I crossed the Chippewa via one of a handful of railroad bridges throughout the city and followed the glittering river south through Owen Park, then west past the University of Wisconsin, Eau Claire campus on the opposite bank. At Highway 12 I turned back north to ride through Carson Park and back to the Oxbow.
The bike paths aren’t new in Eau Claire, but they help contribute to the city’s overall appeal, which has grown over the past few years as the city undergoes a kind of renaissance fueled by projects like The Oxbow and The Lismore, another remodeled hotel downtown; a new $45 million arts center currently under construction; and Eaux Claires, the indie music festival curated by Vernon and The National’s Aaron Dessner.
“There really are a lot of people pulling in the same direction right now, and that’s the only reason that things are really taking hold in the way that they are,” Meyer said.
That includes locals like Meyer and Vernon, as well as newcomers. Meyer noted Toy Car Studios store owner Justin Green is an Austin transplant, and in December a couple from Portland moved to Eau Claire to start a bookstore after falling for the town while visiting for Eaux Claires.
“This place is on the rise quickly, so you can get in, you can have an impact,” Meyer said. “What you do matters in a town this size. Anybody with any level of ambition can come to a community like this, especially when it’s on the rise as fast as this is, open their thing, do their thing, work really hard, and it can matter here.”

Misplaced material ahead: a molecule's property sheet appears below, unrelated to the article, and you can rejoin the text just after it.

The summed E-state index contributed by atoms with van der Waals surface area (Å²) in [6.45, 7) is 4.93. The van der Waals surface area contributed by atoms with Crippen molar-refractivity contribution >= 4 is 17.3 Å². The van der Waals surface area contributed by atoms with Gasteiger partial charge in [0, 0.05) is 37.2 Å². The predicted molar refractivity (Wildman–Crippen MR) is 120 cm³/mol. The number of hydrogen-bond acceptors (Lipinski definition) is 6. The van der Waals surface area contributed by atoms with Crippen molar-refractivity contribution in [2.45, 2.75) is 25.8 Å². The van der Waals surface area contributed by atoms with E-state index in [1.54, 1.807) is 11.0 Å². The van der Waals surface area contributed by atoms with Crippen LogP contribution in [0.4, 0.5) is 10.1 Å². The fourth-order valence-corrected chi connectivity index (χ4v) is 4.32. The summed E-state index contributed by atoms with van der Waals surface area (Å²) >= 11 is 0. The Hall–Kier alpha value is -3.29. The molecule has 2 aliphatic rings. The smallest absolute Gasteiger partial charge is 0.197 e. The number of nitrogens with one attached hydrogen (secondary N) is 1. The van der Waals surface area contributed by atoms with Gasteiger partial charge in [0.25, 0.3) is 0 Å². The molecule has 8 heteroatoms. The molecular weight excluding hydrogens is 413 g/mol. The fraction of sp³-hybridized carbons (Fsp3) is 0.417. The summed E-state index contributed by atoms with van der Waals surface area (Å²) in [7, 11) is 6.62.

And while locals know they have a good thing going in Eau Claire, Meyer hopes more visitors will discover the city’s appeal.
“I want to get more visitors here, and create stuff that makes it more of a destination that way,” he said.
The city’s natural attractions already help with that, from the bike trails and the rivers (The Oxbow also provides kayak rentals for an additional charge) downtown to gems outside the city like Big Falls County Park and its tumbling cascade and The Devil’s Punchbowl, a small natural area with a bowl-like sandstone rock formation outside Menomonie to the west.
That doesn’t even include the prime state parks properties nearby, from Lake Wissota and Brunet Island State Park to the north to the network of state bike trails including the Chippewa River, Old Abe and Red Cedar.
Among the growing dining scene is The Informalist, which serves a locally sourced menu in the remodeled Lismore. Choices range from wood-fired pizzas and burgers to filet mignon and trout.
The Lakely, the Oxbow’s restaurant, also has a locally sourced menu, crafted by head chef and Chippewa Falls native Nathan Berg.
“The local food thing here is kind of just starting to hit and take hold,” Meyer said.